When an apparently sound thoroughbred breaks down and is destroyed, as was the case with Prairie Bayou last Saturday at the Belmont Stakes, the casual fan is left at a loss.
Why can't a broken leg simply be set?
Why couldn't it be amputated and replaced by an artificial limb?
Why must the horse be destroyed?
Equine veterinarians do routinely repair fractures, saving the horse for the breeding barn and perhaps a return to the track, but Prairie Bayou didn't just suffer a fracture or clean break.
Prairie Bayou, like Union City three weeks earlier in the Preakness Stakes, shattered the front cannon bone _ the long, dense bone between the knee and hoof.
"It takes a tremendous force to break and has a tremendous amount of potential energy stored in it, so when it does break, it's kind of like a hand grenade going off," said Dr. Donnie Slone of the Peterson and Smith Equine Hospital in Ocala, referring to the resulting bone fragments.
A horse's nature further reduces the chances that an expensive surgical procedure will succeed. Other animals would stop running after suffering such an injury, but horses continue to run.
The broken bones protruding through the skin are jammed into the dirt, which contaminates the wound and leads to infection. The blood supply to the area also is disrupted, which can cause the tissue to die.
Even if surgery repairs the damage, the horse must be immobilized in a sling for up to six months, and a horse usually will not tolerate that. With catastrophic injuries like those of Prairie Bayou and Union City, surgery isn't even an option.
"It's virtually impossible to reassemble those pieces to withstand the weight of the horse," said Dr. Patrick Colahan, chief of large-animal surgery at the University of Florida College of Veterinary Medicine.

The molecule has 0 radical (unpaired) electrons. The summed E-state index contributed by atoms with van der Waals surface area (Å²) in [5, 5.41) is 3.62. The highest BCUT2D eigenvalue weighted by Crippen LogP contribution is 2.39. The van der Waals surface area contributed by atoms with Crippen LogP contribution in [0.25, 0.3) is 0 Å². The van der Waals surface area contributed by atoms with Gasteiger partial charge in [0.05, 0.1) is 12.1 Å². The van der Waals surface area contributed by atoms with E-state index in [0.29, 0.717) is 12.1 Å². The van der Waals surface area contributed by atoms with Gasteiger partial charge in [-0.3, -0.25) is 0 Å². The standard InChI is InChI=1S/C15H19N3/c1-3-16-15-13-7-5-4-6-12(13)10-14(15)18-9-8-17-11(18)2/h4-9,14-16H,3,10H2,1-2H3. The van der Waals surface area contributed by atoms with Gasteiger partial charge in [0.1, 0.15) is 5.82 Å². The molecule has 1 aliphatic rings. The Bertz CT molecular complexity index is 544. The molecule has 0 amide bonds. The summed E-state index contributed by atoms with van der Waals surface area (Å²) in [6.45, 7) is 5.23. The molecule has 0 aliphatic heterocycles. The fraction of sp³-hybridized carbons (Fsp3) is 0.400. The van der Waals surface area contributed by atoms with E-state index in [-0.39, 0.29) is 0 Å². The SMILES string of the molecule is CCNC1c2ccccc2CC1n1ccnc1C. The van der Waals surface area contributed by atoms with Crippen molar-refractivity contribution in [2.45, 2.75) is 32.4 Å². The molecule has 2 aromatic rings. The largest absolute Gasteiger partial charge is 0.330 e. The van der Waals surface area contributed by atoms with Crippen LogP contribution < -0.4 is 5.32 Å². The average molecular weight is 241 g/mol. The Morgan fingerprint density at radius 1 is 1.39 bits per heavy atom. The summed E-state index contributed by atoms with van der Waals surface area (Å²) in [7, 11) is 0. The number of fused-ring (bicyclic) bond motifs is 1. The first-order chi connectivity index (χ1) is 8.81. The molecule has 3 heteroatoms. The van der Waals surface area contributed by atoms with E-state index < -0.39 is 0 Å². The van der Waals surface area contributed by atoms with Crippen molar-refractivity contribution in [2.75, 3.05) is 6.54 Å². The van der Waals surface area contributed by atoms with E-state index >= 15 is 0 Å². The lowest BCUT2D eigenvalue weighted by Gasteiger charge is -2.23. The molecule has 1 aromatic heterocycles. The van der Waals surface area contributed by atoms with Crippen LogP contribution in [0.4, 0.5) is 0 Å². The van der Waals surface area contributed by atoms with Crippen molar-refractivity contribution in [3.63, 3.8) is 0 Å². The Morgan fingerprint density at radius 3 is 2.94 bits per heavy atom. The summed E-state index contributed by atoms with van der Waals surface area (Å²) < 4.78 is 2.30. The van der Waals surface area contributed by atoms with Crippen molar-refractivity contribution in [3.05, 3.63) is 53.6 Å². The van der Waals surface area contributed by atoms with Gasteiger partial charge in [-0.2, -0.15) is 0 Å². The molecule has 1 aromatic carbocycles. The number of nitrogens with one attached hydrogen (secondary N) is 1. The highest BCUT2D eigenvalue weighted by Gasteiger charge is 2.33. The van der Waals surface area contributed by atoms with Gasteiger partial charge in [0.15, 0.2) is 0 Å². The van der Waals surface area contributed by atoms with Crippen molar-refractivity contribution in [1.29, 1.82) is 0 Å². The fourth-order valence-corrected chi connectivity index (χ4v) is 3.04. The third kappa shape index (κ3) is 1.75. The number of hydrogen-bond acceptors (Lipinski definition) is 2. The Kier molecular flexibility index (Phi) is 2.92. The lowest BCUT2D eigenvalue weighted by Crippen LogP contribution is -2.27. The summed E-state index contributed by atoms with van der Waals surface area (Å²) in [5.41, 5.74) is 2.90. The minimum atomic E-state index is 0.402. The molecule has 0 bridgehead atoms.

"The only way to save the horse (in these cases) would be to amputate," Slone said. "But that's rarely done. It's not a big surgical feat. The problem is it's not a practical option."
Again, the horse itself is the problem. A dog can get around on three legs; a half-ton horse can't. Prosthetics have been tried, but they produce sores.
"My recommendation as a veterinarian is that amputations aren't a humane thing to do to horses," Colahan said. "The horse is going to suffer through it for the rest of his life."
Carrying the banner: Derby Lane officials nominated Greys Statesman (Greymeadow Kennel) and Dainty Deb (Abernathy Kennel) to the Greyhound Race of Champions at Dairyland Greyhound Park, in Kenosha, Wis.
Greys Statesman won the $100,000 Distance Classic in a scintillating time of 37.14 seconds, three-hundredths off the 1981 track record. Although the dog was injured in the final of the Kansas Bred Derby at Woodlands on May 15, he finished third in his first start back, last Saturday at Derby Lane.
"He's doing fine," said Norm Secia, trainer of Greys Statesman. "If he draws one of the inside boxes, I don't see why he wouldn't make it to the finals."
Dainty Deb hasn't won a stakes this year. She hasn't won many races this year, period _ just five in 33 starts. But she has been worse than fourth only once.
"We were undecided about sending her," Jim Abernathy said. "We had LPD Makers Mark going up, but he got injured (a cut requiring about a dozen stitches during the Irish-American Classic last Saturday at Biscayne Greyhound Track), and when the track said they would sponsor her, we thought we'd take a chance."
Qualifying for the most prestigious greyhound race begins Tuesday and continues Friday. The final is June 26.
Parting words: After the 12th game last Saturday night, his last after 23 seasons at Tampa's jai alai fronton, Laca II praised the "greatest fans" for motivating him.
"I want to honor the fans of Tampa Jai-Alai with my thanks and give you a final salute. Adios, and God bless you," said Laca II, who retired as the all-time wins leader at the fronton with 2,672.
Fronton promotions: Tampa Jai-Alai will sell hot dogs, sodas and beer for 25 cents tonight. Friday night, the fronton will have a money scramble, in which two patrons will have 30 seconds to scoop up as much as $3,000 with a cesta.
Downs alumni: West by West, which finished sixth in the 1992 Tampa Bay Derby, beat some of the nation's premier older horses in winning the $400,000 Grade I Nassau County Handicap last Saturday at Belmont. Magal, a multiple stakes winner and crowd favorite at Tampa Bay Downs the past few years, won the $50,000 Zippy Do Handicap, for fillies and mares, Saturday at Calder.